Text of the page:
8 matching chip SIMMs are often Non-Parity or EDO SIMMs. Parity SIMMs tend to have 8 larger chips plus 4 smaller ones, but there are no hard and fast rules. Have a look here:
    http://ps-2.kev009.com/ohlandl/config/mempresence.html

    Oh, and genuine IBM PS/2 compatible SIMMs will always have gold-plated contacts and should have an "FRU number" which identifies it's Size+Speed. Peter Wendt was, for many years, our guru on the PS/2 systems. He's semi-withdrawn from that now, but his legacy lives on. His PD page is here:
    http://www.mcamafia.de/mcapage0/memorypd.htm
    Hi,

    Thanks again for all the great info! That is what I was afraid of. So basically I have to get the SIMMs here before I can find out if they are ECC. These are actually not for an IBM system. They are for a Compaq Systempro I am currently restoring/rebuilding. The system supports ECC. The Compaq brand sticks are selling for $25 each so at 16 stick a definite no go... Hence my search for cheaper compatible memory!
    Current Wish List: 1. IBM 7531 Industrial Series PC 2. NEC MultiSync XL (JC-2001) Monitor 3. MicroSolutions MatchPoint AND/OR UniDOS card 4. Compaq 14" VGA CRT Monitor (the one that came with the SystemPro). 5. Stacker HW CoProcessor Board MCA BUS. If you have any of the above for sale please PM me. Thank you!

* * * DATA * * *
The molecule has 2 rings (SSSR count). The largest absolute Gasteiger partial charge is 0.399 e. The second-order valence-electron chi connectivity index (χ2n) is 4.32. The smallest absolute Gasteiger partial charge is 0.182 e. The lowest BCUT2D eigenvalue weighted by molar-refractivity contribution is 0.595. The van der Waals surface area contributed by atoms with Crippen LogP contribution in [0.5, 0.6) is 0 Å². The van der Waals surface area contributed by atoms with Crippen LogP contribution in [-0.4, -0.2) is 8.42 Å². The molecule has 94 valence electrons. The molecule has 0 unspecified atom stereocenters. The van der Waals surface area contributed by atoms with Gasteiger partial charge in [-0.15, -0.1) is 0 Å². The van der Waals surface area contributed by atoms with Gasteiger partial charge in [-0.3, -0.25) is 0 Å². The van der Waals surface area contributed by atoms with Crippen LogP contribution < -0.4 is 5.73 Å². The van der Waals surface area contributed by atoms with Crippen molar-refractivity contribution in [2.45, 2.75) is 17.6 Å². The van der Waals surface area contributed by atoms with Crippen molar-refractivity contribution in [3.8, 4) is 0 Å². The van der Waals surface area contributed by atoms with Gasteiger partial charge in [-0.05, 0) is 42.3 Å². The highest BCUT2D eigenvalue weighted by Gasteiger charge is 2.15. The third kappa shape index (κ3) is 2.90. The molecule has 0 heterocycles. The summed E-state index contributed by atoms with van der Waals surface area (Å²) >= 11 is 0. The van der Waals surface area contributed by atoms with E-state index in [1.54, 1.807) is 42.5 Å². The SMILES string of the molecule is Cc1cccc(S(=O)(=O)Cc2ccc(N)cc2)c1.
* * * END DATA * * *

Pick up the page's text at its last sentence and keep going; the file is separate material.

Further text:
6. #6
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    Quote Originally Posted by Shadow Lord View Post
    Hi,

    These are actually not for an IBM system. They are for a Compaq Systempro I am currently restoring/rebuilding. The system supports ECC. The Compaq brand sticks are selling for $25 each so at 16 stick a definite no go... Hence my search for cheaper compatible memory!
    Well, I have a boxful of NOS IBM FRU 96F9100 16MB ECC SIMMs, if you're interested - asking 5.00 per pair plus P&P.